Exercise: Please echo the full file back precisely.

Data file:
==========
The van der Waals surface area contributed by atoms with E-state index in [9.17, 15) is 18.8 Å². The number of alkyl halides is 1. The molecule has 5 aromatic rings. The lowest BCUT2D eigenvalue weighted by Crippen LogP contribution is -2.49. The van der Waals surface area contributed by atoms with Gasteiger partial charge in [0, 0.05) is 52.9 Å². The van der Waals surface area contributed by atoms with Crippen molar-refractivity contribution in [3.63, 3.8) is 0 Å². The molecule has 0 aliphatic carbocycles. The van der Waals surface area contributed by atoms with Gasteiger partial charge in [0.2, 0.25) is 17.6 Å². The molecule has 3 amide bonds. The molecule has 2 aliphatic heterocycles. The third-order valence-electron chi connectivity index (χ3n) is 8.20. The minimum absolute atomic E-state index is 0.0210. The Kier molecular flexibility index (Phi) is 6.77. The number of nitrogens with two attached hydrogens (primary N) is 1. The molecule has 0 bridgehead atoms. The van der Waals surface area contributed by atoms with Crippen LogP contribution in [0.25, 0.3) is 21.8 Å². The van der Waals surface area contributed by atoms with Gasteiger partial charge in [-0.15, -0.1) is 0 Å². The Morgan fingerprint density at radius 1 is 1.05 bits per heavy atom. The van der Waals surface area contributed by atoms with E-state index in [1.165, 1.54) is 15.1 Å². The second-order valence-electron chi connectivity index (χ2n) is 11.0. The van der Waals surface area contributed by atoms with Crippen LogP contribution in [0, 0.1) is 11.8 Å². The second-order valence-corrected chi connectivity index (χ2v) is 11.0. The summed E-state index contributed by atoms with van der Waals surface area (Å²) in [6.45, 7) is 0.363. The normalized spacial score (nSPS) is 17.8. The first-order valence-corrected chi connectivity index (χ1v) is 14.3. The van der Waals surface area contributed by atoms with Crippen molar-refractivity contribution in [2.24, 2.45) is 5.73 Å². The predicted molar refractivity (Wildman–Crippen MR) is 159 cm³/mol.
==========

The van der Waals surface area contributed by atoms with E-state index in [9.17, 15) is 18.8 Å². The number of alkyl halides is 1. The molecule has 5 aromatic rings. The lowest BCUT2D eigenvalue weighted by Crippen LogP contribution is -2.49. The van der Waals surface area contributed by atoms with Gasteiger partial charge in [0, 0.05) is 52.9 Å². The van der Waals surface area contributed by atoms with Crippen molar-refractivity contribution in [3.63, 3.8) is 0 Å². The molecule has 0 aliphatic carbocycles. The van der Waals surface area contributed by atoms with Gasteiger partial charge in [0.2, 0.25) is 17.6 Å². The molecule has 3 amide bonds. The molecule has 2 aliphatic heterocycles. The third-order valence-electron chi connectivity index (χ3n) is 8.20. The minimum absolute atomic E-state index is 0.0210. The Kier molecular flexibility index (Phi) is 6.77. The number of nitrogens with two attached hydrogens (primary N) is 1. The molecule has 0 bridgehead atoms. The van der Waals surface area contributed by atoms with Crippen LogP contribution in [0.25, 0.3) is 21.8 Å². The van der Waals surface area contributed by atoms with Gasteiger partial charge in [-0.15, -0.1) is 0 Å². The Morgan fingerprint density at radius 1 is 1.05 bits per heavy atom. The van der Waals surface area contributed by atoms with E-state index in [1.165, 1.54) is 15.1 Å². The second-order valence-electron chi connectivity index (χ2n) is 11.0. The van der Waals surface area contributed by atoms with Crippen LogP contribution in [0, 0.1) is 11.8 Å². The second-order valence-corrected chi connectivity index (χ2v) is 11.0. The summed E-state index contributed by atoms with van der Waals surface area (Å²) in [6.45, 7) is 0.363. The normalized spacial score (nSPS) is 17.8. The first-order valence-corrected chi connectivity index (χ1v) is 14.3. The van der Waals surface area contributed by atoms with Crippen molar-refractivity contribution in [2.24, 2.45) is 5.73 Å². The predicted molar refractivity (Wildman–Crippen MR) is 159 cm³/mol.